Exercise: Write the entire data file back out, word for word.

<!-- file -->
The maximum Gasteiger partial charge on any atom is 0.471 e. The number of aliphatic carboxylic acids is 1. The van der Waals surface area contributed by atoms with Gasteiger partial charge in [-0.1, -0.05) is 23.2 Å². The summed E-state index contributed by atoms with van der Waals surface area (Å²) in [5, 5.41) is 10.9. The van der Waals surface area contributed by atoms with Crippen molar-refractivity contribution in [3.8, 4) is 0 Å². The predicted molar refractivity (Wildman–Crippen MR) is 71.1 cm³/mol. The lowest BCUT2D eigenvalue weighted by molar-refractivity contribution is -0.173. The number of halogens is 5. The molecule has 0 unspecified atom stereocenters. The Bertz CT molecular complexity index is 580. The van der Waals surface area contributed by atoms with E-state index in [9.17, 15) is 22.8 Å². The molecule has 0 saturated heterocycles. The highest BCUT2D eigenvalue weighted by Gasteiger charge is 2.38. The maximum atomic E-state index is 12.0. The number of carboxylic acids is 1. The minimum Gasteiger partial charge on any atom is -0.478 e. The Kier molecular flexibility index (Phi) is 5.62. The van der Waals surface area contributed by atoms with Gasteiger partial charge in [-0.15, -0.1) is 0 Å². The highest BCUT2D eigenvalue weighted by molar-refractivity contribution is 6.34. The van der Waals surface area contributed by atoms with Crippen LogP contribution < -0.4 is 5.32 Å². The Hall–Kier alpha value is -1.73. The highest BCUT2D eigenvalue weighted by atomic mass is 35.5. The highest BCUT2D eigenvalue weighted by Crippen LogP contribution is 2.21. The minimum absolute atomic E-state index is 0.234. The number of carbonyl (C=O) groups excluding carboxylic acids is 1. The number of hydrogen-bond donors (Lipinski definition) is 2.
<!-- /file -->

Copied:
The maximum Gasteiger partial charge on any atom is 0.471 e. The number of aliphatic carboxylic acids is 1. The van der Waals surface area contributed by atoms with Gasteiger partial charge in [-0.1, -0.05) is 23.2 Å². The summed E-state index contributed by atoms with van der Waals surface area (Å²) in [5, 5.41) is 10.9. The van der Waals surface area contributed by atoms with Crippen molar-refractivity contribution in [3.8, 4) is 0 Å². The predicted molar refractivity (Wildman–Crippen MR) is 71.1 cm³/mol. The lowest BCUT2D eigenvalue weighted by molar-refractivity contribution is -0.173. The number of halogens is 5. The molecule has 0 unspecified atom stereocenters. The Bertz CT molecular complexity index is 580. The van der Waals surface area contributed by atoms with E-state index in [9.17, 15) is 22.8 Å². The molecule has 0 saturated heterocycles. The highest BCUT2D eigenvalue weighted by Gasteiger charge is 2.38. The maximum atomic E-state index is 12.0. The number of carboxylic acids is 1. The minimum Gasteiger partial charge on any atom is -0.478 e. The Kier molecular flexibility index (Phi) is 5.62. The van der Waals surface area contributed by atoms with Gasteiger partial charge in [-0.15, -0.1) is 0 Å². The highest BCUT2D eigenvalue weighted by molar-refractivity contribution is 6.34. The van der Waals surface area contributed by atoms with Crippen LogP contribution < -0.4 is 5.32 Å². The Hall–Kier alpha value is -1.73. The highest BCUT2D eigenvalue weighted by atomic mass is 35.5. The highest BCUT2D eigenvalue weighted by Crippen LogP contribution is 2.21. The minimum absolute atomic E-state index is 0.234. The number of carbonyl (C=O) groups excluding carboxylic acids is 1. The number of hydrogen-bond donors (Lipinski definition) is 2.